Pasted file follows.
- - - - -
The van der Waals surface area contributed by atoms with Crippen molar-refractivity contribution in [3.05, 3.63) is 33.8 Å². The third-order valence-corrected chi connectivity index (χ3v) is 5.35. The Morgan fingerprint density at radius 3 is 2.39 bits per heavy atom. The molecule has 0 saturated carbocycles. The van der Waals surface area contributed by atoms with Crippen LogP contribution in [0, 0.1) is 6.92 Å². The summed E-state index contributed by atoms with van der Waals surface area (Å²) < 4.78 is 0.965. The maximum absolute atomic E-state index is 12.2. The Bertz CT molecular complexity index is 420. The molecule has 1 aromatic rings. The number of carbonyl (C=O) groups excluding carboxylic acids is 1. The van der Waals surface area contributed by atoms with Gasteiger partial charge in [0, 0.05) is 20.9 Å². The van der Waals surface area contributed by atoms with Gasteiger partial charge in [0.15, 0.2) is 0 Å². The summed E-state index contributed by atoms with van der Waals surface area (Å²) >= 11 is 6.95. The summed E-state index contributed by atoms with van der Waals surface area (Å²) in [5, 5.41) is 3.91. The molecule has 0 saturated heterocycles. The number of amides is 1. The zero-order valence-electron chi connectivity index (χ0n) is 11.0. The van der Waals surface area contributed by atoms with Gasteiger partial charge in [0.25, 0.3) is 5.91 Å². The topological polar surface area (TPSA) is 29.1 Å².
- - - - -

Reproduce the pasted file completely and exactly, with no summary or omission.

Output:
The van der Waals surface area contributed by atoms with Crippen molar-refractivity contribution in [3.05, 3.63) is 33.8 Å². The third-order valence-corrected chi connectivity index (χ3v) is 5.35. The Morgan fingerprint density at radius 3 is 2.39 bits per heavy atom. The molecule has 0 saturated carbocycles. The van der Waals surface area contributed by atoms with Crippen LogP contribution in [0, 0.1) is 6.92 Å². The summed E-state index contributed by atoms with van der Waals surface area (Å²) < 4.78 is 0.965. The maximum absolute atomic E-state index is 12.2. The Bertz CT molecular complexity index is 420. The molecule has 1 aromatic rings. The number of carbonyl (C=O) groups excluding carboxylic acids is 1. The van der Waals surface area contributed by atoms with Gasteiger partial charge in [0, 0.05) is 20.9 Å². The van der Waals surface area contributed by atoms with Gasteiger partial charge in [0.15, 0.2) is 0 Å². The summed E-state index contributed by atoms with van der Waals surface area (Å²) >= 11 is 6.95. The summed E-state index contributed by atoms with van der Waals surface area (Å²) in [5, 5.41) is 3.91. The molecule has 0 saturated heterocycles. The number of amides is 1. The zero-order valence-electron chi connectivity index (χ0n) is 11.0. The van der Waals surface area contributed by atoms with Gasteiger partial charge in [0.25, 0.3) is 5.91 Å². The topological polar surface area (TPSA) is 29.1 Å².